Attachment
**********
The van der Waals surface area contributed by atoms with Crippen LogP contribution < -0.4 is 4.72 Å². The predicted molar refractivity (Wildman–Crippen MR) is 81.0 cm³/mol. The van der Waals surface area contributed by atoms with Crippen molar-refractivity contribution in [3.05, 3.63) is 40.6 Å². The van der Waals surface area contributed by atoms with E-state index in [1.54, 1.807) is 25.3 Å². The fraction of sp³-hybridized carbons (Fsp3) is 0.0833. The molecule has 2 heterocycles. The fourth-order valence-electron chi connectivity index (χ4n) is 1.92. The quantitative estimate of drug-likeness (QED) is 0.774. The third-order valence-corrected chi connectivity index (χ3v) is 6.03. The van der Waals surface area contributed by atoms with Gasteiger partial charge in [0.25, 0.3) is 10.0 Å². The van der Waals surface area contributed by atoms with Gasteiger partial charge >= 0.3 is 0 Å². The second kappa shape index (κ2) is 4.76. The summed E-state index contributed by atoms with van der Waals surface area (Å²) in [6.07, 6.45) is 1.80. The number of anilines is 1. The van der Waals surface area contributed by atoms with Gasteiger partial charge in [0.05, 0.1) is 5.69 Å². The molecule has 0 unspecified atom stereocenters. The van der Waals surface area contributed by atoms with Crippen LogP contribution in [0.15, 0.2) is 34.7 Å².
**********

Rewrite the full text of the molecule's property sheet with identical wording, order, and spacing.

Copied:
The van der Waals surface area contributed by atoms with Crippen LogP contribution < -0.4 is 4.72 Å². The predicted molar refractivity (Wildman–Crippen MR) is 81.0 cm³/mol. The van der Waals surface area contributed by atoms with Crippen molar-refractivity contribution in [3.05, 3.63) is 40.6 Å². The van der Waals surface area contributed by atoms with E-state index in [1.54, 1.807) is 25.3 Å². The fraction of sp³-hybridized carbons (Fsp3) is 0.0833. The molecule has 2 heterocycles. The fourth-order valence-electron chi connectivity index (χ4n) is 1.92. The quantitative estimate of drug-likeness (QED) is 0.774. The third-order valence-corrected chi connectivity index (χ3v) is 6.03. The van der Waals surface area contributed by atoms with Gasteiger partial charge in [0.25, 0.3) is 10.0 Å². The van der Waals surface area contributed by atoms with Gasteiger partial charge >= 0.3 is 0 Å². The second kappa shape index (κ2) is 4.76. The summed E-state index contributed by atoms with van der Waals surface area (Å²) in [6.07, 6.45) is 1.80. The number of anilines is 1. The van der Waals surface area contributed by atoms with Gasteiger partial charge in [0.05, 0.1) is 5.69 Å². The molecule has 0 unspecified atom stereocenters. The van der Waals surface area contributed by atoms with Crippen LogP contribution in [0.15, 0.2) is 34.7 Å².